More on Communicating Science

Carl Zimmer has more on The Loom about communication and evolution, with an interview with Randy Olson, director of the movie A Flock of Dodos. I believe he has some good suggestions about communication, but I also believe we are still missing the largest issue. I don’t think that a nation that is addicted to information that is presented quickly, and requires little effort to comprehend is going to be able to understand the issues involved in science. That would be OK if people without any understanding of the issues were not trying to make decisions about it.

PZ Meyers has already made some good notes over on Pharyngula.

Those whose primary role is to communicate with the public should look at the suggestions here. But again, I don’t believe that those involved in scientific research and even in classroom teaching (beyond a few basic courses that are almost identical to the popular media) should have to be concerned about these types of things. They should take notice, however, of the fact that they are not well qualified to communicate with the general public. A number of scientists have gone out to debate with creationists who should have stayed in their labs.

But that is not the primary problem with this debate. I believe that the primary problem is that we have an issue that can be expressed well by one-liners on one side, but requires serious study on the other. It is much easier to understand that “God did it and we don’t know how” than it is to deal with biological issues. Even at the gross amateur level (which is where I am), evolution is simply more complicated than creationism. Creationists will tend to win debates for this one reason alone.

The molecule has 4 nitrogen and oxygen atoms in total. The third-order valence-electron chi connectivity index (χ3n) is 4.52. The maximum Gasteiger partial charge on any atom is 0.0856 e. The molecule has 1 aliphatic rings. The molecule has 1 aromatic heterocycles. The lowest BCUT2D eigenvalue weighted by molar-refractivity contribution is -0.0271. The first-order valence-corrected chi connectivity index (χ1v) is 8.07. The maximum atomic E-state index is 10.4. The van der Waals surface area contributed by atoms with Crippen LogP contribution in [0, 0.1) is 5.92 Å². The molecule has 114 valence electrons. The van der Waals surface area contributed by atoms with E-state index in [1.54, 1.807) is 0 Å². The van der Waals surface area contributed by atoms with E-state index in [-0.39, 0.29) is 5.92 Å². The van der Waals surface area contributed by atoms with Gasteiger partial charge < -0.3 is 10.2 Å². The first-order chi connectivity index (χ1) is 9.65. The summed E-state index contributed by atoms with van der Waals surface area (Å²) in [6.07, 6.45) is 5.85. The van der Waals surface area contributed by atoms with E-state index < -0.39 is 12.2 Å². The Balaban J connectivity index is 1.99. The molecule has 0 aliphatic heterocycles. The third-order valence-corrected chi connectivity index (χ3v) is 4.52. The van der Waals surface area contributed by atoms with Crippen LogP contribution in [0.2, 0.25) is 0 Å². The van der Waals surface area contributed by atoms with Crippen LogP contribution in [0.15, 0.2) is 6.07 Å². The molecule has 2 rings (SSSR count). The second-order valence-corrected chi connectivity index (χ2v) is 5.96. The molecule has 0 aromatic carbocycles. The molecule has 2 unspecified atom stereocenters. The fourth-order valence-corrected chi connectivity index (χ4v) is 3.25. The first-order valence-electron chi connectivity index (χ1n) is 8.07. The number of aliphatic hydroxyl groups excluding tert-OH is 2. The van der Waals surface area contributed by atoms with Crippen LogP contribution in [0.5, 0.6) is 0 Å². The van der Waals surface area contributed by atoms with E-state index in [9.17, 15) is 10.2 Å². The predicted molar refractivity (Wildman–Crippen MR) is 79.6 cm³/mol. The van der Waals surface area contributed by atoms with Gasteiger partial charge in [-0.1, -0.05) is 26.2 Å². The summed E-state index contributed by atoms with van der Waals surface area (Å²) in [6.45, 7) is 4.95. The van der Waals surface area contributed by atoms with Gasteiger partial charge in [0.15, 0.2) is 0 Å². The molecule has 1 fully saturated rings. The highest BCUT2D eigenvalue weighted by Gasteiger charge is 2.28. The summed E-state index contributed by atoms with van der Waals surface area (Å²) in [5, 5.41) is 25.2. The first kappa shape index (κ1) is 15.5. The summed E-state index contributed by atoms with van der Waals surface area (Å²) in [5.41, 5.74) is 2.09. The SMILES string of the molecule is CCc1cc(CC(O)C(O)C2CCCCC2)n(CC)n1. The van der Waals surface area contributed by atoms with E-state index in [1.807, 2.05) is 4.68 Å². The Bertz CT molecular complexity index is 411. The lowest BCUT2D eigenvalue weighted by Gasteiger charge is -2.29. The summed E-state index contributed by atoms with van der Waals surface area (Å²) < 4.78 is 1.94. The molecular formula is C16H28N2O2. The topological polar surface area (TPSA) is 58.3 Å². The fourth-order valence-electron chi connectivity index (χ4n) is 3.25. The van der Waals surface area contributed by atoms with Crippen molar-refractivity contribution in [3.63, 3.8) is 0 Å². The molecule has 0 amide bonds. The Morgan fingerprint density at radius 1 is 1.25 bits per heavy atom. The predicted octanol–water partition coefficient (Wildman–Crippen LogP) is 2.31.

There is indeed a need for some good publicity work. There are major public misunderstandings that can be dealt with through some good publicity. Projects such as the Clergy Letter and Evolution Sunday help let people know that this is not an issue that divides between people of faith and the “infidels” (however defined), but rather that people of faith are involved in large numbers on the evolutionary side.

I’m afraid that I sense a certain condescension from the media savvy communicators. We all have our strengths and weaknesses. I’m glad that scientists are principally gifted at dealing with complex scientific information. And just to keep beating my regular drum–solid education is what we need.

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